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Obsidian lets you configure what content is visible to you at any given time. Hide the file explorer when you don't need it, display multiple documents side by side, or show an outline of your document while you're working on it. The configuration of visible content within your application window is known as the workspace.

The workspace is implemented as a tree data structure, where each node in the tree is referred to as a workspace item. There are two types of workspace items: parents and leaves. The main difference is that parent items can contain child items, including other parent items, whereas leaf items can't contain any workspace items at all.

There are two types of parent items, splits and tabs, which determine how the children are presented to the user:

flowchart TD split{Split} split --> A((Leaf)) split --> B((Leaf)) split --> C((Leaf)) tabs{Tabs} tabs --> X((Leaf)) tabs --> Y((Leaf)) tabs --> Z((Leaf))
  • A split item lays out its child items one after another along a vertical or horizontal direction.
  • A tabs item only displays one child item at a time and hides the others.

The workspace has three special split items under it: left, right, and root. The following diagram shows a example of what a typical workspace could look like:

flowchart TD Workspace --> Left{Left split} Workspace --> Root{Root split} Workspace --> Right{Right split} Left --> leftTabs{Tabs} leftTabs --> A((Leaf)) leftTabs --> B((Leaf)) Root --> C{Split} Root --> D((Leaf)) C --> E((Leaf)) C --> F((Leaf)) Right --> rightTabs{Tabs} rightTabs --> I((Leaf)) rightTabs --> J((Leaf)) rightTabs --> K((Leaf))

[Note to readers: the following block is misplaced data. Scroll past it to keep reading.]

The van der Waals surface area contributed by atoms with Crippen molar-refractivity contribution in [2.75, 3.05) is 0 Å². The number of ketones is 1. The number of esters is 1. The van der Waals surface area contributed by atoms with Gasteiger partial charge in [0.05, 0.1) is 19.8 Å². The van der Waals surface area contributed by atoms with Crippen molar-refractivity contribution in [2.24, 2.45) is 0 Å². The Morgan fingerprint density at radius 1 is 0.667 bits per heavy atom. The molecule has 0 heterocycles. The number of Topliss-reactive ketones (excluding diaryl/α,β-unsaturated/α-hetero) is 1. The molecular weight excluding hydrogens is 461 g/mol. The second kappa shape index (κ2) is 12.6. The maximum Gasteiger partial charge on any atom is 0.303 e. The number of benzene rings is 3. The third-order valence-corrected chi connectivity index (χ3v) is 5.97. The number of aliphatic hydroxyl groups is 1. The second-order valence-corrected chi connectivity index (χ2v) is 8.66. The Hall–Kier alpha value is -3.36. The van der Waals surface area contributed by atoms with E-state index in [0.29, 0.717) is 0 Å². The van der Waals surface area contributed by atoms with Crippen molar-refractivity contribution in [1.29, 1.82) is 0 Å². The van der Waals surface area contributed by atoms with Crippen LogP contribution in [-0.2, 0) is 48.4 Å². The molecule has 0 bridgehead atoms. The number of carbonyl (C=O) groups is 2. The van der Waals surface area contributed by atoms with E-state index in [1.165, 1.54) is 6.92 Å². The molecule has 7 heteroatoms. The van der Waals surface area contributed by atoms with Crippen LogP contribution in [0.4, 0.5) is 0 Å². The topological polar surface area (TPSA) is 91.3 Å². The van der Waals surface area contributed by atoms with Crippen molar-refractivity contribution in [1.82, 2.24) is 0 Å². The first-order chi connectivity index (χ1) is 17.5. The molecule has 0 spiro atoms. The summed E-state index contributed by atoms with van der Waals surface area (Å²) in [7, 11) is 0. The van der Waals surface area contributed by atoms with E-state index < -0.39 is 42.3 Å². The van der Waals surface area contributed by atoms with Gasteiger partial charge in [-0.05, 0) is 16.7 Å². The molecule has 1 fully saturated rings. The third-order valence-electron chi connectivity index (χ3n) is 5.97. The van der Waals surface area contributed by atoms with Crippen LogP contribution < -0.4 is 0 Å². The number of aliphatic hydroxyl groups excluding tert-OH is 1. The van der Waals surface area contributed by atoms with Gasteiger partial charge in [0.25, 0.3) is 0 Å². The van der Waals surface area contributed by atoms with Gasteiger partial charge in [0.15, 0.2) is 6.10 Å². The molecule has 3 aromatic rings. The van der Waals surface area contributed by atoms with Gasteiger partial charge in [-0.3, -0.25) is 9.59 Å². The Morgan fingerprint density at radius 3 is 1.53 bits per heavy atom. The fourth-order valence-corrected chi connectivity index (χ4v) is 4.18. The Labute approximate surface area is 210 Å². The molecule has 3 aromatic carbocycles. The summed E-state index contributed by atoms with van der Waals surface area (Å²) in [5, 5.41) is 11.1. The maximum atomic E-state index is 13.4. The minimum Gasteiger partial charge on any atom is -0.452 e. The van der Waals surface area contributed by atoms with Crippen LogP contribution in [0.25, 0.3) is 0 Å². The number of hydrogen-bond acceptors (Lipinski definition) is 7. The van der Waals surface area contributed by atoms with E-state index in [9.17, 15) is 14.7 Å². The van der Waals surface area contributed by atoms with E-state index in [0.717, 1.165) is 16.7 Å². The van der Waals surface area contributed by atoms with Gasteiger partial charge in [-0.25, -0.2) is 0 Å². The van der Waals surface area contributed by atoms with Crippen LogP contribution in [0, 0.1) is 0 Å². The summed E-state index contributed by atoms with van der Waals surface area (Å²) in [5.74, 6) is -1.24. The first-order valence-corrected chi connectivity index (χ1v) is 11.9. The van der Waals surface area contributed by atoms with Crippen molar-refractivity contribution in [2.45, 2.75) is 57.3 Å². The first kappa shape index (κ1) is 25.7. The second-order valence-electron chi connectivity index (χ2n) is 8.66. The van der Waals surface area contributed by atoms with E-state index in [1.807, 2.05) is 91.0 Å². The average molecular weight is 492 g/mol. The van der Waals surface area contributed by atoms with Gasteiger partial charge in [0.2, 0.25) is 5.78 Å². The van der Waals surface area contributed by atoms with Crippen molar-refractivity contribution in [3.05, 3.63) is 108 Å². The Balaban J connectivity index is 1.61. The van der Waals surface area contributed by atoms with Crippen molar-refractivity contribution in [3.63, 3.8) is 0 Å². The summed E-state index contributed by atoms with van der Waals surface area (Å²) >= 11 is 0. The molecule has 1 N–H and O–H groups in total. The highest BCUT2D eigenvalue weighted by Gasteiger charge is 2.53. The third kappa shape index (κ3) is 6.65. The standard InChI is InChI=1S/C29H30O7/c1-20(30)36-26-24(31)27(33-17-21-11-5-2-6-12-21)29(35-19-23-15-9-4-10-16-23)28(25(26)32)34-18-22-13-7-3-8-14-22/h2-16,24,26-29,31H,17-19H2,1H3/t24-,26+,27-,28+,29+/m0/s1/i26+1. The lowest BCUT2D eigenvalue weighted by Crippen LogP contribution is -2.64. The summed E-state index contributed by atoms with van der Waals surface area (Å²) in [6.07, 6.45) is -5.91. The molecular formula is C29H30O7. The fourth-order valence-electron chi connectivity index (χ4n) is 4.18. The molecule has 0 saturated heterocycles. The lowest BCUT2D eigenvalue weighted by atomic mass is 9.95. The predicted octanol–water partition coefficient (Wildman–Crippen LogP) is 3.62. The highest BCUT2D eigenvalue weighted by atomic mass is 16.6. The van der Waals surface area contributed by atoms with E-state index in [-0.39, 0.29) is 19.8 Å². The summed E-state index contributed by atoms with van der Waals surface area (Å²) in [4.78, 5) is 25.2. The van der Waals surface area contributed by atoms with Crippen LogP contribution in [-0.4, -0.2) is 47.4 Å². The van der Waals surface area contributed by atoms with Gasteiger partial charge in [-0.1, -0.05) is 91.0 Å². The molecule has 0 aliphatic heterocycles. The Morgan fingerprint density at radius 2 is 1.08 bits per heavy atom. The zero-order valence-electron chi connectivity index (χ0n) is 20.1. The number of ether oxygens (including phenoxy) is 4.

A leaf is a window that can display content in different ways. The type of leaf determines how content is displayed, and correspond to a specific view. For example, a leaf of type graph displays the graph view.


By default, the direction of the root split is set to vertical. When you create a new leaf to it, Obsidian creates a new column in the user interface. When you split a leaf, the resulting leaves are added to a new split item. While there's no defined limit to the number of levels you can create under the root split, in practice their usefulness diminish for each level.

flowchart TD rootBefore{"Root split (before)"} rootBefore --> leaf1((Leaf)) rootBefore --> leaf2((Leaf)) rootAfter{"Root split (after)"} rootAfter --> split{Split} rootAfter --> leaf3((Leaf)) split --> leaf4((Leaf)) split --> leaf5((Leaf))

The left and right splits work a little differently. When you split a leaf in the side docks, Obsidian generates a new tabs item and adds the new leaf under it. Effectively, this means they can only have three levels of workspace items at any time, and any direct children must be tabs items.

flowchart TD split1{"Right split (before)"} tabs1{Tabs} leaf1((Leaf)) leaf2((Leaf)) split1 --> tabs1 tabs1 --> leaf1 tabs1 --> leaf2 split2{"Right split (after)"} tabs2{Tabs} tabs3{Tabs} leaf3((Leaf)) leaf4((Leaf)) leaf5((Leaf)) split2 --> tabs2 tabs2 --> leaf3 tabs2 --> leaf4 split2 --> tabs3 tabs3 --> leaf5

Inspect the workspace#

You can access the workspace through the App object. The following example prints the type of every leaf in the workspace:

import { Plugin } from "obsidian";
export default class ExamplePlugin extends Plugin {  async onload() {    this.addRibbonIcon("dice", "Print leaf types", () => { => {        console.log(leaf.getViewState().type);      });    });  }}

Leaf lifecycle#

Plugins can add leaves of any type to the workspace, as well as define new leaf types through custom views. Here are a few ways to add a leaf to the workspace. For more ways, refer to Workspace.

You can also explicitly add the leaf in the split of your choice, using createLeafInParent().

Unless explicitly removed, any leaves that a plugin add to the workspace remain even after the plugin is disabled. Plugins are responsible for removing any leaves they add to the workspace.

To remove a leaf from the workspace, call detach() on the leaf you want to remove. You can also remove all leaves of a certain type, by using detachLeavesOfType().

Leaf groups#

You can create linked panes by assigning multiple leaves to the same group, using setGroup().

leaves.forEach((leaf) => leaf.setGroup("group1");